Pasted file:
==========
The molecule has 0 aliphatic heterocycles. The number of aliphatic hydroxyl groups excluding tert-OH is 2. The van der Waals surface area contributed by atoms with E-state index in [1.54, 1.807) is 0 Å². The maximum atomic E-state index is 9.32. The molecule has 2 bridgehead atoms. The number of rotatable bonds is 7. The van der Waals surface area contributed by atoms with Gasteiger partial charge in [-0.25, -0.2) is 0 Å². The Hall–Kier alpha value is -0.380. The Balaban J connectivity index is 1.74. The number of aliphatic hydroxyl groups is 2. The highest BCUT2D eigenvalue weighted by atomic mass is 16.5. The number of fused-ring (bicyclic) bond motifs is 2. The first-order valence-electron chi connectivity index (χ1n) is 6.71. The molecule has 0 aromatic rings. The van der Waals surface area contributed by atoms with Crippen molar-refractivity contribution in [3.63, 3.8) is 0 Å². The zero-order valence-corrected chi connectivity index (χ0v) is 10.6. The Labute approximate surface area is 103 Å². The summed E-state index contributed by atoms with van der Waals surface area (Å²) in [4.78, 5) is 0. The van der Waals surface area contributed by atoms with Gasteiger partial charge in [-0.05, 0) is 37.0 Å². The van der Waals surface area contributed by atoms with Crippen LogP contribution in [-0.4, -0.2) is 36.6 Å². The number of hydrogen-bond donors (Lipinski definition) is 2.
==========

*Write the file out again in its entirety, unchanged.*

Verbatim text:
The molecule has 0 aliphatic heterocycles. The number of aliphatic hydroxyl groups excluding tert-OH is 2. The van der Waals surface area contributed by atoms with E-state index in [1.54, 1.807) is 0 Å². The maximum atomic E-state index is 9.32. The molecule has 2 bridgehead atoms. The number of rotatable bonds is 7. The van der Waals surface area contributed by atoms with Gasteiger partial charge in [-0.25, -0.2) is 0 Å². The Hall–Kier alpha value is -0.380. The Balaban J connectivity index is 1.74. The number of aliphatic hydroxyl groups is 2. The highest BCUT2D eigenvalue weighted by atomic mass is 16.5. The number of fused-ring (bicyclic) bond motifs is 2. The first-order valence-electron chi connectivity index (χ1n) is 6.71. The molecule has 0 aromatic rings. The van der Waals surface area contributed by atoms with Crippen molar-refractivity contribution in [3.63, 3.8) is 0 Å². The zero-order valence-corrected chi connectivity index (χ0v) is 10.6. The Labute approximate surface area is 103 Å². The summed E-state index contributed by atoms with van der Waals surface area (Å²) in [4.78, 5) is 0. The van der Waals surface area contributed by atoms with Gasteiger partial charge in [-0.05, 0) is 37.0 Å². The van der Waals surface area contributed by atoms with Crippen LogP contribution in [-0.4, -0.2) is 36.6 Å². The number of hydrogen-bond donors (Lipinski definition) is 2.